How AWS lets Amazon CEO Jeff Bezos spend billions on the future

Jeff Bezos owes Andy Jassy a beer. Or maybe a small Pacific island.

Time and time again, Jassy’s Amazon Web Services division has made Amazon’s overall profit numbers look better, and that includes the past quarter. Amazon would have posted a second-quarter operating loss of $288 million without AWS operating income of $916 million, and that’s the second time that’s happened in just the past year, as shown in the chart above.

Bezos has always been clear that Amazon is a company that shies away from short-term profits in order to invest in the future, and somehow that line has worked with Wall Street analysts for 20 years. But thanks to AWS, he’s been able to have it both ways; he’s been able to make huge investments in the future of Amazon, like Whole Foods, while still producing a profit thanks to the consistent operating profit provided by the cloud computing leader. That operating profit is also responsible for the surge in Amazon’s stock price over the past three years, which briefly made Bezos the world’s richest man last week.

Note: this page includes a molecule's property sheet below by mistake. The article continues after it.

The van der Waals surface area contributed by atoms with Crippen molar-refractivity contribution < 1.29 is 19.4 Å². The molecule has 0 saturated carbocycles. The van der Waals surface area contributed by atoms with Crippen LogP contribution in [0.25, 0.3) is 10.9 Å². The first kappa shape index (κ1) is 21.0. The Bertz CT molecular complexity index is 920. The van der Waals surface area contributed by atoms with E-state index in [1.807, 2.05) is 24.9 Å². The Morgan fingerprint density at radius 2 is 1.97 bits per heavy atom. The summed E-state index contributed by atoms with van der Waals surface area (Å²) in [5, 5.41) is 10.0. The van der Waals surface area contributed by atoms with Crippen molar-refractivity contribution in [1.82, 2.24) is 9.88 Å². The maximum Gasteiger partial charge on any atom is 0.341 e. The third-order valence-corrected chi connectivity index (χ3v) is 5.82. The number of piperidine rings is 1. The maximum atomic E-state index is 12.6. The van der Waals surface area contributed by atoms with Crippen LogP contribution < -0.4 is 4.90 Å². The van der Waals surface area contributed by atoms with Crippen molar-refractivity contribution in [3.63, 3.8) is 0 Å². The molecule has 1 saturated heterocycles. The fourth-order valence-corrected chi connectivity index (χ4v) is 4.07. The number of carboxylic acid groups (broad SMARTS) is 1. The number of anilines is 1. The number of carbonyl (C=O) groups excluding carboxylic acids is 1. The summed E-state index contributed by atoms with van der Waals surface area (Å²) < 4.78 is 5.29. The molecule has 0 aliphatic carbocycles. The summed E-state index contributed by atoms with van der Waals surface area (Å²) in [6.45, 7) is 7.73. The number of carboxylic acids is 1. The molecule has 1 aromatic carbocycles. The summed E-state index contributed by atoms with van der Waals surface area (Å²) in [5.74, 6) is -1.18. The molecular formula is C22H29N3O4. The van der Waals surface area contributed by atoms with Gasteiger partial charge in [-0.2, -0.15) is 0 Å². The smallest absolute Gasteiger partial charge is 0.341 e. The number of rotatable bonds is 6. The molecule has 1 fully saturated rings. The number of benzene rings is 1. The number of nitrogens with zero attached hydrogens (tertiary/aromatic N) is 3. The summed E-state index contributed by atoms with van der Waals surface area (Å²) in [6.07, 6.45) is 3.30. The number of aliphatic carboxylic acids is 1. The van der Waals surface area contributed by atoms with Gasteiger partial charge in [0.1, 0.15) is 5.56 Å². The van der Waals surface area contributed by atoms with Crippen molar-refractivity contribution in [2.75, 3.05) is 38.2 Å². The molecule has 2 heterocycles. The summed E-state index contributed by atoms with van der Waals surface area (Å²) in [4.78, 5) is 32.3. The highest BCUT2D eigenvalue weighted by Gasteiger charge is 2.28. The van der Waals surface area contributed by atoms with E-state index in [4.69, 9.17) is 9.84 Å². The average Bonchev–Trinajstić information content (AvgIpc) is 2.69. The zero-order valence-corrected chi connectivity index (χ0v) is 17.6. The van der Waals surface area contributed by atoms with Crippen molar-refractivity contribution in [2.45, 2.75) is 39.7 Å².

How long can it last? Probably for a while: while shareholder pressure to spin off AWS into a separate company will continue to grow so long as it remains a profit engine, that’s not happening any time soon, and it will be a complicated exercise if and when that day comes. And while AWS will also face profit pressure as multicloud, hybrid cloud and new technologies like serverless computing exert downward pressure on profits, it’s also going to be some time before the impact sets in.

At Amazon, cloud computing is the engine that provides cover for The Everything Store to expand into literally everything, much the same way Google’s search engine is a cash machine for anything Larry Page and Sergey Brin can envision. And as we learned from Morgan Stanley at the GeekWire Cloud Tech Summit in June, cloud computing is really just getting started.